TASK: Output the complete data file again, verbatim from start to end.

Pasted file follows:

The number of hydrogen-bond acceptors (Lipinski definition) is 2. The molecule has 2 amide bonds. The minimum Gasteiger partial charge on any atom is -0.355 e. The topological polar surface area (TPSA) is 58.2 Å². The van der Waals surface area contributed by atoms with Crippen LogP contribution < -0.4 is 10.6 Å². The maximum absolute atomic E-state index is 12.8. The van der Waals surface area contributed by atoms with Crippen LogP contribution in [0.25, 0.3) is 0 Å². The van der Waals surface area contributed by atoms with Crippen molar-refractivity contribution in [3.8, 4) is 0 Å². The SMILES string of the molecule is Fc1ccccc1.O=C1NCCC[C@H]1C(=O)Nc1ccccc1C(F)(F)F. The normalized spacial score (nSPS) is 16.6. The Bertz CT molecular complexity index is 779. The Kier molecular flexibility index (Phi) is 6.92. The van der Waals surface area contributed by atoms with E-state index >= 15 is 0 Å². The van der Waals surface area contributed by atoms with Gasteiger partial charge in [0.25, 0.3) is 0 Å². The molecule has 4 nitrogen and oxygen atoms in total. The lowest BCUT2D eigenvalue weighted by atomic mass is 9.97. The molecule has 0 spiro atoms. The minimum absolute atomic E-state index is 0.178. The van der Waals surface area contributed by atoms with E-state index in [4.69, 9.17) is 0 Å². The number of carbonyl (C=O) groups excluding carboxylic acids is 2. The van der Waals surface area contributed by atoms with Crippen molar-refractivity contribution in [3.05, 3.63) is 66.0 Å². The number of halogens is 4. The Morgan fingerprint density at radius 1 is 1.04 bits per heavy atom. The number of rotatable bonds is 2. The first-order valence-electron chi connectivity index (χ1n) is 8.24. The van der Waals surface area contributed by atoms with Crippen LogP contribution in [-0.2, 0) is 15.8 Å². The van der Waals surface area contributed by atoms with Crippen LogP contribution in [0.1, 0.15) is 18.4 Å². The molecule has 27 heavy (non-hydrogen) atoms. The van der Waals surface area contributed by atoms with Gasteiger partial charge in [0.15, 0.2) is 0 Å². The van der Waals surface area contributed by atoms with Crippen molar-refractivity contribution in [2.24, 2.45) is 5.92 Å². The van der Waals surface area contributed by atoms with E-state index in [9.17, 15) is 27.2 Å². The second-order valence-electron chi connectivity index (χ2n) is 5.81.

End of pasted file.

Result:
The number of hydrogen-bond acceptors (Lipinski definition) is 2. The molecule has 2 amide bonds. The minimum Gasteiger partial charge on any atom is -0.355 e. The topological polar surface area (TPSA) is 58.2 Å². The van der Waals surface area contributed by atoms with Crippen LogP contribution < -0.4 is 10.6 Å². The maximum absolute atomic E-state index is 12.8. The van der Waals surface area contributed by atoms with Crippen LogP contribution in [0.25, 0.3) is 0 Å². The van der Waals surface area contributed by atoms with Crippen molar-refractivity contribution in [3.8, 4) is 0 Å². The SMILES string of the molecule is Fc1ccccc1.O=C1NCCC[C@H]1C(=O)Nc1ccccc1C(F)(F)F. The normalized spacial score (nSPS) is 16.6. The Bertz CT molecular complexity index is 779. The Kier molecular flexibility index (Phi) is 6.92. The van der Waals surface area contributed by atoms with E-state index >= 15 is 0 Å². The van der Waals surface area contributed by atoms with Gasteiger partial charge in [0.25, 0.3) is 0 Å². The molecule has 4 nitrogen and oxygen atoms in total. The lowest BCUT2D eigenvalue weighted by atomic mass is 9.97. The molecule has 0 spiro atoms. The minimum absolute atomic E-state index is 0.178. The van der Waals surface area contributed by atoms with E-state index in [4.69, 9.17) is 0 Å². The number of carbonyl (C=O) groups excluding carboxylic acids is 2. The van der Waals surface area contributed by atoms with Crippen molar-refractivity contribution in [3.05, 3.63) is 66.0 Å². The number of halogens is 4. The Morgan fingerprint density at radius 1 is 1.04 bits per heavy atom. The number of rotatable bonds is 2. The first-order valence-electron chi connectivity index (χ1n) is 8.24. The van der Waals surface area contributed by atoms with Crippen LogP contribution in [-0.2, 0) is 15.8 Å². The van der Waals surface area contributed by atoms with Crippen LogP contribution in [0.1, 0.15) is 18.4 Å². The molecule has 27 heavy (non-hydrogen) atoms. The van der Waals surface area contributed by atoms with Gasteiger partial charge in [0.15, 0.2) is 0 Å². The van der Waals surface area contributed by atoms with Crippen molar-refractivity contribution in [2.24, 2.45) is 5.92 Å². The van der Waals surface area contributed by atoms with E-state index in [9.17, 15) is 27.2 Å². The second-order valence-electron chi connectivity index (χ2n) is 5.81.